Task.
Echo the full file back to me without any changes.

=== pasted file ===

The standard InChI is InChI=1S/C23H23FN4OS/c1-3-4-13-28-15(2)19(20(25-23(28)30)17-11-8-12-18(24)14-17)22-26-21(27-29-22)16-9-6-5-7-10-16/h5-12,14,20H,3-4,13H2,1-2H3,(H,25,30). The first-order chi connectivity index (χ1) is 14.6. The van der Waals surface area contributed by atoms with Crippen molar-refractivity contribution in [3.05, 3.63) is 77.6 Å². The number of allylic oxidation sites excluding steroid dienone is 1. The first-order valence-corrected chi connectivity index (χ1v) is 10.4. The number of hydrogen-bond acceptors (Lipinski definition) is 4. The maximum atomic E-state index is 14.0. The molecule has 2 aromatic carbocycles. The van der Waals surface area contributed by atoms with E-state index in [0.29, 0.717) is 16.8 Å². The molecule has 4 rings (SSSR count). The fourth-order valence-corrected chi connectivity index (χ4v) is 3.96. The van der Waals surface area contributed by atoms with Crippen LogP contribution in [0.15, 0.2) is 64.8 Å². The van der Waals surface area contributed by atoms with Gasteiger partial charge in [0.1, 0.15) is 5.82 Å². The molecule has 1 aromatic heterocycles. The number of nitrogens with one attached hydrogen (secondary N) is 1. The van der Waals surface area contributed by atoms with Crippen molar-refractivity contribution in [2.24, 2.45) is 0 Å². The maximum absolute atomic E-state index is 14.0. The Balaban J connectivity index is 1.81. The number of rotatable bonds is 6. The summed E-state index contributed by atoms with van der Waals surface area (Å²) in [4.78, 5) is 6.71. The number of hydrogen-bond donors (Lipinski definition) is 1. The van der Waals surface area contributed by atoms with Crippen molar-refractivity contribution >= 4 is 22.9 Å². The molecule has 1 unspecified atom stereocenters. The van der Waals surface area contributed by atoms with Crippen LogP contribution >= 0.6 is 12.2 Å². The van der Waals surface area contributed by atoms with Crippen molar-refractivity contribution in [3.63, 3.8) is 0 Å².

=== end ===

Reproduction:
The standard InChI is InChI=1S/C23H23FN4OS/c1-3-4-13-28-15(2)19(20(25-23(28)30)17-11-8-12-18(24)14-17)22-26-21(27-29-22)16-9-6-5-7-10-16/h5-12,14,20H,3-4,13H2,1-2H3,(H,25,30). The first-order chi connectivity index (χ1) is 14.6. The van der Waals surface area contributed by atoms with Crippen molar-refractivity contribution in [3.05, 3.63) is 77.6 Å². The number of allylic oxidation sites excluding steroid dienone is 1. The first-order valence-corrected chi connectivity index (χ1v) is 10.4. The number of hydrogen-bond acceptors (Lipinski definition) is 4. The maximum atomic E-state index is 14.0. The molecule has 2 aromatic carbocycles. The van der Waals surface area contributed by atoms with E-state index in [0.29, 0.717) is 16.8 Å². The molecule has 4 rings (SSSR count). The fourth-order valence-corrected chi connectivity index (χ4v) is 3.96. The van der Waals surface area contributed by atoms with Crippen LogP contribution in [0.15, 0.2) is 64.8 Å². The van der Waals surface area contributed by atoms with Gasteiger partial charge in [0.1, 0.15) is 5.82 Å². The molecule has 1 aromatic heterocycles. The number of nitrogens with one attached hydrogen (secondary N) is 1. The van der Waals surface area contributed by atoms with Crippen molar-refractivity contribution in [2.24, 2.45) is 0 Å². The maximum absolute atomic E-state index is 14.0. The Balaban J connectivity index is 1.81. The number of rotatable bonds is 6. The summed E-state index contributed by atoms with van der Waals surface area (Å²) in [4.78, 5) is 6.71. The number of hydrogen-bond donors (Lipinski definition) is 1. The van der Waals surface area contributed by atoms with Crippen molar-refractivity contribution >= 4 is 22.9 Å². The molecule has 1 unspecified atom stereocenters. The van der Waals surface area contributed by atoms with Crippen LogP contribution >= 0.6 is 12.2 Å². The van der Waals surface area contributed by atoms with Crippen molar-refractivity contribution in [3.63, 3.8) is 0 Å².